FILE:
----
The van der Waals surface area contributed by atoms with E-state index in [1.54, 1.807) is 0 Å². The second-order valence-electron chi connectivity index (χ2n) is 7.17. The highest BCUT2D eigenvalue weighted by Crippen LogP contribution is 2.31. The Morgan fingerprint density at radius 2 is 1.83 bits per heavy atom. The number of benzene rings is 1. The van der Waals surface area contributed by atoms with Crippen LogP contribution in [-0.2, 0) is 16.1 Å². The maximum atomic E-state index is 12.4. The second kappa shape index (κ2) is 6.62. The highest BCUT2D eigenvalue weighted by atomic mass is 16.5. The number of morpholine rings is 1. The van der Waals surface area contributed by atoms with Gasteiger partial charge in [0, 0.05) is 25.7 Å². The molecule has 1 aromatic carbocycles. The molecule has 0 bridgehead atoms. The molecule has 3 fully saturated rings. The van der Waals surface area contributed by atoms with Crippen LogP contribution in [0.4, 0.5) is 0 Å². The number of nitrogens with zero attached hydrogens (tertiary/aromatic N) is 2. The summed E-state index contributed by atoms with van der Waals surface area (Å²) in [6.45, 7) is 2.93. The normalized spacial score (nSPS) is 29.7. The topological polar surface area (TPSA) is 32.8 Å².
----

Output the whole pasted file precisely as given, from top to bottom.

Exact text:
The van der Waals surface area contributed by atoms with E-state index in [1.54, 1.807) is 0 Å². The second-order valence-electron chi connectivity index (χ2n) is 7.17. The highest BCUT2D eigenvalue weighted by Crippen LogP contribution is 2.31. The Morgan fingerprint density at radius 2 is 1.83 bits per heavy atom. The number of benzene rings is 1. The van der Waals surface area contributed by atoms with Crippen LogP contribution in [-0.2, 0) is 16.1 Å². The maximum atomic E-state index is 12.4. The second kappa shape index (κ2) is 6.62. The highest BCUT2D eigenvalue weighted by atomic mass is 16.5. The number of morpholine rings is 1. The van der Waals surface area contributed by atoms with Gasteiger partial charge in [0, 0.05) is 25.7 Å². The molecule has 1 aromatic carbocycles. The molecule has 0 bridgehead atoms. The molecule has 3 fully saturated rings. The van der Waals surface area contributed by atoms with Crippen LogP contribution in [0.4, 0.5) is 0 Å². The number of nitrogens with zero attached hydrogens (tertiary/aromatic N) is 2. The summed E-state index contributed by atoms with van der Waals surface area (Å²) in [6.45, 7) is 2.93. The normalized spacial score (nSPS) is 29.7. The topological polar surface area (TPSA) is 32.8 Å².